Refurbishment of Australian shopping centres flows on to trading success

Shopping centre managers in JLL survey report refurbishments are the key to retail success in a competitive market

October 30, 2018

Food and beverage retailing in shopping centres continues to be the stand out performer, while there’s evidence that the impact of refurbishment works is being converted into positive trading results, according to JLL’s latest centre management survey.

JLL’s 19th Retail Centre Managers’ Survey was undertaken in August across 88 JLL-managed retail shopping centres nationally.  The majority of centres were neighbourhood and sub-regional centres.[1]

A majority of Centre Managers commented in the survey on the positive impact that store refurbishments by anchor and specialty tenants was having on leasing success, foot traffic and sales performance.

JLL’s Head of Property & Asset Management – Australia, Richard Fennell said, “The Survey showed that 42% of JLL Centre Managers made a positive comment about the recent performance of their centres in relation to an improvement in sales trends, tenant sentiment, foot traffic and/or leasing enquiry.

“We view this as a positive result for the general outlook for the performance of shopping centres.

“Centre Managers were also slightly more optimistic about the outlook for sales, mainly due to factors within their control, such as refurbishments and tenant remix, but had a more negative view on the impact of external factors like ecommerce, the performance of the economy and fuel prices.

“This highlights the importance of active management in the retail sector and is evidence of the value of strategies such as changing the tenancy mix and refurbishment programs to attract foot traffic and customers and improve market share within trade areas.

“The majority of Centre Managers (56%) expected some growth in moving annual turnover (MAT) over the next 12 months.

“JLL Centre Managers continued to view ‘expected changes to tenancy profile’ as having the most positive impact on the MAT outlook or their centres.  More than half of survey respondents (61%) stated that it would drive sales growth over the next 12 months, up from 55% in the previous survey in February this year,” said Mr Fennell.

Factors impacting turnover performance – positive and negative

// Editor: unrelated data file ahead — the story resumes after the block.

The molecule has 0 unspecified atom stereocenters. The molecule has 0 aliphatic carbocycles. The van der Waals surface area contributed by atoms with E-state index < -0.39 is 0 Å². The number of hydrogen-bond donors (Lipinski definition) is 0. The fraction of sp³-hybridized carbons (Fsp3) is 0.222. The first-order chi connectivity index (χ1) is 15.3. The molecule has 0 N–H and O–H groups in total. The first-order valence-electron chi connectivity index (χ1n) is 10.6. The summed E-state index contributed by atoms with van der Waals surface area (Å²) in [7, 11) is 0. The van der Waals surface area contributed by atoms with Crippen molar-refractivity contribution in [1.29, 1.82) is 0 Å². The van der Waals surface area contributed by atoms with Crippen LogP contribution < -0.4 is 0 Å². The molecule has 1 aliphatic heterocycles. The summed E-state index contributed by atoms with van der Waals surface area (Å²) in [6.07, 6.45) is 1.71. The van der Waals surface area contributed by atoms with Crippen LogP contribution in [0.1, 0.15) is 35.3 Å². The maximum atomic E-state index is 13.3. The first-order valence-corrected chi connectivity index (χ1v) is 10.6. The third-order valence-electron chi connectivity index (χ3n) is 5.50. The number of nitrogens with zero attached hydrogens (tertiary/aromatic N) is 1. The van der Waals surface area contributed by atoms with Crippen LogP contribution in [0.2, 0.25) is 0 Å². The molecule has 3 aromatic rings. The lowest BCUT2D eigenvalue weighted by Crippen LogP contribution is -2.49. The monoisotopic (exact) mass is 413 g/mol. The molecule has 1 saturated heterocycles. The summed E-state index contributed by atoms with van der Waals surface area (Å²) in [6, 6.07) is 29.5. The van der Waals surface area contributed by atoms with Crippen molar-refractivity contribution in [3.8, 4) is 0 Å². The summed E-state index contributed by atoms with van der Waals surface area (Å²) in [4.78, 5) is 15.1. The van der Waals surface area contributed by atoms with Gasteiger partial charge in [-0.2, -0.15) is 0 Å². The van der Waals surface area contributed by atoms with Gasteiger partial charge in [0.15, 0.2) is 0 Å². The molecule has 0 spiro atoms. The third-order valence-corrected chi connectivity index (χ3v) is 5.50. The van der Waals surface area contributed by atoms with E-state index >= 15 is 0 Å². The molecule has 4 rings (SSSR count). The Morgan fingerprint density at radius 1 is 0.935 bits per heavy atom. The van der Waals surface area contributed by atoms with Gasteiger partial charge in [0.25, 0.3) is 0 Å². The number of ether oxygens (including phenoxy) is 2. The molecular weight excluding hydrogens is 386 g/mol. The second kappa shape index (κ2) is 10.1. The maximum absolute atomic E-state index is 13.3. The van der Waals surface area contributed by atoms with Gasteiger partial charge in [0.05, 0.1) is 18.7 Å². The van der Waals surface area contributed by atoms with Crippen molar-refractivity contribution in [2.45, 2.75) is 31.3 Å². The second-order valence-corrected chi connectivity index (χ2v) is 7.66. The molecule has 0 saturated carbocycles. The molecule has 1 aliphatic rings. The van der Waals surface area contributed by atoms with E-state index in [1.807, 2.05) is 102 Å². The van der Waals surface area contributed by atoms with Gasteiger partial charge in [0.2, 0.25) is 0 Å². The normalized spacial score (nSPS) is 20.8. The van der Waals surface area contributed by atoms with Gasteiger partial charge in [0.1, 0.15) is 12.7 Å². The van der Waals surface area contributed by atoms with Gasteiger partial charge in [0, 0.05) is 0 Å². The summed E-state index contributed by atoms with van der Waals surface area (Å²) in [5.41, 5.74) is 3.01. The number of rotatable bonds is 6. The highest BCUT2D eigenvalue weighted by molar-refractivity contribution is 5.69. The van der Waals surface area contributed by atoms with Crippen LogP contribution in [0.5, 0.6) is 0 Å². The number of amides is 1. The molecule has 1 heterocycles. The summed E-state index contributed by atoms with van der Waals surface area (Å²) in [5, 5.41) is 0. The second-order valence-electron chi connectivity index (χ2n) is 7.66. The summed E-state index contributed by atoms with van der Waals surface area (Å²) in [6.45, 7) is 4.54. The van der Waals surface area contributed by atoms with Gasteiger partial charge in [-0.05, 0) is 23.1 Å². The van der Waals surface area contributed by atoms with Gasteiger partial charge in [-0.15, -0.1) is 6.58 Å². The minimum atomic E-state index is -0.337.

When asked what factors were impacting turnover performance, the strongest positive factors were ‘expected changes in tenancy profile’ (with a net balance of 54%), ‘growth expectations within trade area’ (30%) and ‘planned refurbishment activity’ at 17%

The top three negative factors impacting on turnover have remained consistent with previous surveys.  Fuel prices (with a net balance of -26%), competition from other centres (-25%) and online retailing (-20%) remain the top concerns.

Food operators continue to drive tenant enquiry levels

JLL’s Director of Retail Research, Andrew Quillfeldt said, “Food and Beverage retailers continue to drive leasing enquiry, with 52% of Centre Managers stating that enquiry levels remain the same or stronger than the previous survey.

“It is worth noting that the proportion has softened from previous surveys though, down from 66% in December 2017 and June 2017.

“Enquiry remains subdued in the Jewellery and Homewares categories, with over half of all Centre Managers reporting enquiry as very weak.  Clothing and footwear retailer enquiry improved slightly from the previous survey in February, but remains in line with levels reported over the past few years where 74% of respondents reported enquiry was weak or very weak.

“Centre Managers also noted higher incentives were required to secure a new tenant for specialty stores given that tenants are being more selective about where they choose to open new stores. 

“Supermarkets are driving total centre MAT growth in neighbourhood and sub-regional centres, with specialty store MAT remaining subdued across the portfolio. The recent improvement in supermarket sales growth was noted by Centre Managers, with 15% commenting on the strong performance of a supermarket within their centre,” said Mr Quillfeldt.

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1  Classification for shopping centres by sub-sector:  Sub-regional centres:  Centres that are discount department store based (e.g. Kmart, Target and Big W).  Neighbourhood centres:  Enclosed centres containing at least one supermarket and specialties.

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